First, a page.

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Circuit allows you to isolate, measure current

10 Apr 2015  | Anton Mayer

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You typically need to measure current during circuit design and debugging. You can perform that task by breaking a path, inserting a shunt resistor, measuring its voltage, and converting the voltage to current. Unfortunately, that approach is sometimes impractical with an oscilloscope because one side of an oscilloscope probe connects to ground. Thus, you need to isolate the oscilloscope from the circuit under test.

Figure: The circuit outputs two analog voltages whose sum always equals the reference voltage.


The circuit in the figure produces a voltage proportional to current and isolates the oscilloscope from the measurement point. The circuit uses IC1, an HCPL7800 isolation amplifier, which adds input-to-output isolation of as much as 890V. It also amplifies its input voltage by eight. The table shows the overall gain for each input range. The circuit's bandwidth is typically 100 kHz.

Table: Gain for each input range.


A set of switches lets you select a range of current to measure by inserting resistors into the circuit. Use resistors with 1% or less tolerance to minimize errors. For example, when you close S4, you select the 100-µA range. The unknown current passes through serial resistors R1 and R2, which have values of 1 and 0.25Ω, respectively. Thus, the voltage at IC1's inputs is IIN×1.25 kΩ; if the input current is 100µA, the voltage at IC1 is 125 mV. The circuit has a gain of eight, yielding 125 mV times 8, or 1V. The LM358 acts as a unity-gain differential amplifier. For best linearity, the input voltage at IC1 should not exceed ±200 mV.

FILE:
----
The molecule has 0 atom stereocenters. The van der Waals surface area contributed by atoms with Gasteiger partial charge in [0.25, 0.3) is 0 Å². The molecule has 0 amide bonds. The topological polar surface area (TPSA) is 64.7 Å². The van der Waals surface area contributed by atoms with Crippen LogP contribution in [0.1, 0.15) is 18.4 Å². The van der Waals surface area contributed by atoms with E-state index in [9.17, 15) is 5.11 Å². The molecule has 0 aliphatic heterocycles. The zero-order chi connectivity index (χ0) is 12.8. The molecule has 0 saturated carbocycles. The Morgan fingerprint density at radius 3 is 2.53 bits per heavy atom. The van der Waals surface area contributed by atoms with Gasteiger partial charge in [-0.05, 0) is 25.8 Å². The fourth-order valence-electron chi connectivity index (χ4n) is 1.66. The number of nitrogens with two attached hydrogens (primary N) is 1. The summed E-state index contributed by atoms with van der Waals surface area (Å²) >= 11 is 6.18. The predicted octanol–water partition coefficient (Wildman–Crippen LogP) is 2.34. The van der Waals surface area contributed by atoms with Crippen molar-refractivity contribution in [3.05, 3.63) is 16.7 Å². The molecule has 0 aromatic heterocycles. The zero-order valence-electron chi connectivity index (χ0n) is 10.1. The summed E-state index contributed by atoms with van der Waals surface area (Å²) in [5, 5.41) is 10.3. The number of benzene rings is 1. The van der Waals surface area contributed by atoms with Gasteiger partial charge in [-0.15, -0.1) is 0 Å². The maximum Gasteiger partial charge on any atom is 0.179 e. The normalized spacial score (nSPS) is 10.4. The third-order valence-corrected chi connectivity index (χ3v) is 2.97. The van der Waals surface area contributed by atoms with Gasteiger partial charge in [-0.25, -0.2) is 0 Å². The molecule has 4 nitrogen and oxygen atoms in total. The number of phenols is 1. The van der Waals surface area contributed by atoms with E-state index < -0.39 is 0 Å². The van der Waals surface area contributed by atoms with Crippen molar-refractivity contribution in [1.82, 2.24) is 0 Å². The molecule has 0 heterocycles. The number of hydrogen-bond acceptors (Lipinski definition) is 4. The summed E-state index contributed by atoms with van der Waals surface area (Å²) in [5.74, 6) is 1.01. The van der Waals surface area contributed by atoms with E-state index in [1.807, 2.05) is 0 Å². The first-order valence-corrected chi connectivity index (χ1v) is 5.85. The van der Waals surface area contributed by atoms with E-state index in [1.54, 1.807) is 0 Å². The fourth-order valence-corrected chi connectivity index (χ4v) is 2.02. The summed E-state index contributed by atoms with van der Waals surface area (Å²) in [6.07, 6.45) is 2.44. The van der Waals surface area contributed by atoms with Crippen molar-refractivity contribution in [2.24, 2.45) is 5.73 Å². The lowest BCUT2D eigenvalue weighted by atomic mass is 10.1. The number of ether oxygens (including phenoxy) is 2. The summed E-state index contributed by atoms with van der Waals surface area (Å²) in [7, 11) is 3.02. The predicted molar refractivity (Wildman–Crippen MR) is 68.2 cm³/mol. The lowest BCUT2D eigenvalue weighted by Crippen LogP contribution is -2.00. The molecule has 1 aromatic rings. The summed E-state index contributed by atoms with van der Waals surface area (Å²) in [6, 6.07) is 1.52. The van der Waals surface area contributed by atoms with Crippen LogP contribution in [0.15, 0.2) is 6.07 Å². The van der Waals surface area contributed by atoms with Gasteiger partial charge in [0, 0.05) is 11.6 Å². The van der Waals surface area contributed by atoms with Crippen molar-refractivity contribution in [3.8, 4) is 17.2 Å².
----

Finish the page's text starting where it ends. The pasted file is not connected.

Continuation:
The HCPL7800 has a 3% tolerance. When you are using resistors with 1% tolerance, the 3% tolerance dominates the overall uncertainty of the circuit. The circuit uses two independent voltage supplies. A 9V battery supplies the input part of IC1. A stabilized 9 to 11V wall-wart power supply powers the output side of IC1 with IC2, an LM358 successive amplifier.

When battery switch S5 closes and the voltage of the battery is sufficient for the circuit, LED1 illuminates for approximately 3 seconds. The duration of this illumination minimizes drain on the battery. LED2 is on when the 9 to 11V power supply is operating. IC5, an L272, provides an additional ground potential halfway between the supply voltage. With this split supply, you can measure both positive and negative currents.


About the author
Anton Mayer is from Murr, Germany.


This article is a Design Idea selected for re-publication by the editors. It was first published on September 23, 2010 in EDN.com.




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